To know how much equity you are selling, you need to have put a value on your company. Companies are valued based on an expectation of future profits. This is a complicated area, and you need to do your homework. As a starting point, you could use the rule of thumb valuation method, by taking your positive cash flow and multiply by four (e.g., if your cash flow were £200,000 per annum the business would be worth circa £800,000). However, the number might not be four for your business sector, so it is best to seek professional advice when valuing your business.

5) Obtain SEIS and EIS advance assurance.

We may be biased (since this is what we do for a living), but we believe both the Seed Enterprise Investment Scheme (SEIS) and the Enterprise Investment Scheme (EIS) are excellent ways to attract investment. If possible, you should obtain advance assurance from HMRC that your business will qualify for both SEIS and EIS. The tax reliefs offered to investors are generous and include the following:

For SEIS qualifying investors, the tax reliefs they may benefit from are as follows:

50% income tax relief on amount subscribed (up to a maximum annual investment of £100,000 for the 2018/2019 tax year. Option to carry back to previous tax year providing £100,000 limit for that year has not been exceeded);
100% inheritance tax relief after two years (provided the investment is held at the time of death);
50% Capital Gains Tax exemption for chargeable gains reinvested (up to the maximum subscribed);
100% tax-free growth (provided income tax relief has been given and not withdrawn and disposal takes place after the end of the SEIS three year period);
Loss relief (a loss on shares disposed of can be set against an Investor’s income or capital gain to reduce tax); and
Business Investment Relief (no taxable remittance for foreign income or gains brought into the UK from offshore for qualifying investments for certain UK resident non-domiciled investors).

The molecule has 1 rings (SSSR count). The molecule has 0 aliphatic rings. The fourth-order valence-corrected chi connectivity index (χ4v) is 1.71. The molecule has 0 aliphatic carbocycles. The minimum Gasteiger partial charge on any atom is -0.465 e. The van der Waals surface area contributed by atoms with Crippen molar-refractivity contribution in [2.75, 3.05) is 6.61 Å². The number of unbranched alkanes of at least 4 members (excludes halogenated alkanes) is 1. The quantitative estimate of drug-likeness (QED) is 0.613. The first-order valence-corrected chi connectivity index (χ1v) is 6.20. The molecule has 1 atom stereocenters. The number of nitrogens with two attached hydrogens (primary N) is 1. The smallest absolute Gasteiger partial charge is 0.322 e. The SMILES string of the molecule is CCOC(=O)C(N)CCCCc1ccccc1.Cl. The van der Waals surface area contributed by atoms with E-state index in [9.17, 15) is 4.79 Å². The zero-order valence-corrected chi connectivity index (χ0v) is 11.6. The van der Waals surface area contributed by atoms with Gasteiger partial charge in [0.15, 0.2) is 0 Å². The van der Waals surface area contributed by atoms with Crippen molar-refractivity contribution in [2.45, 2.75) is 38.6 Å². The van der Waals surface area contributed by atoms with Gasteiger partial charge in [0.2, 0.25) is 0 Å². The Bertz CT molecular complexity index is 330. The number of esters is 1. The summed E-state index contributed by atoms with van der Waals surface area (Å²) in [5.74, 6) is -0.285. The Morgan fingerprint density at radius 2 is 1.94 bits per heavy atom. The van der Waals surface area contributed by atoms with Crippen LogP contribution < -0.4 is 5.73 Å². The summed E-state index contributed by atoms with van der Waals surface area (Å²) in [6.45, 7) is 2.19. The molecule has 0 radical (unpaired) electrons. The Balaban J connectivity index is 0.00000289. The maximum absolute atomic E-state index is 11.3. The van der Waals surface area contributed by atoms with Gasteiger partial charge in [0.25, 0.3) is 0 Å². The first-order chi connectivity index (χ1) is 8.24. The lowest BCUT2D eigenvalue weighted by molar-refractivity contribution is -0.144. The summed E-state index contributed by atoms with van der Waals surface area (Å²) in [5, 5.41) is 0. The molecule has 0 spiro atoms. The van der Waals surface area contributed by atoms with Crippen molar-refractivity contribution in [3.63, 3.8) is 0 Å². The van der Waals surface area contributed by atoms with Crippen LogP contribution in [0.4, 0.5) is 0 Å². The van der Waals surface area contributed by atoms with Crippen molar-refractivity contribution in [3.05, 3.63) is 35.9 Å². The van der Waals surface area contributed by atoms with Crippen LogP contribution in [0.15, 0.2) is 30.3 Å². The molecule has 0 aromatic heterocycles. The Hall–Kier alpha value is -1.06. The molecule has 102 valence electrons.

For EIS qualifying investors, the tax reliefs they may benefit from are as follows:

30% EIS income tax relief on amount subscribed (up to a maximum investment of £1 million for the 2018/2019 tax year. Option to carry back to previous tax year providing £1 million limit for that year has not been exceeded. As announced in the Autumn Budget 2017, for shares issued on or after 6 April 2018, the maximum annual investment limit will increase to £2 million provided that any amount over £1 million is invested in one or more ‘knowledge-intensive’ companies);
100% inheritance tax relief after two years (provided the investment is held at the time of death);
EIS Capital Gains Tax deferral for the life of the investment on amount subscribed;
100% tax-free growth (provided income tax relief has been given and not withdrawn and disposal takes place after the end of the EIS three year period);
Loss relief (a loss on shares disposed of can be set against an Investor’s income or capital gain to reduce tax); and
Business Investment Relief (no taxable remittance for foreign income or gains brought into the UK from offshore for qualifying investments for certain UK resident non-domiciled investors).
Whether it is your first or your hundred and first time raising money for your business, you will still need to abide by the above suggested steps. By following the above, this should help you be well prepared for any potential investors, as typically, you only get one opportunity to make a good first impression (especially true with investors!).

I wish you all the best in your future fundraising.

Please note that the above is only a condensed summary of SEIS and EIS reliefs and any potential investor and/or company should obtain further details from their own investment or taxation adviser. The value of any tax reliefs will depend on the individual circumstances.

Source: Sapphire Capital Partners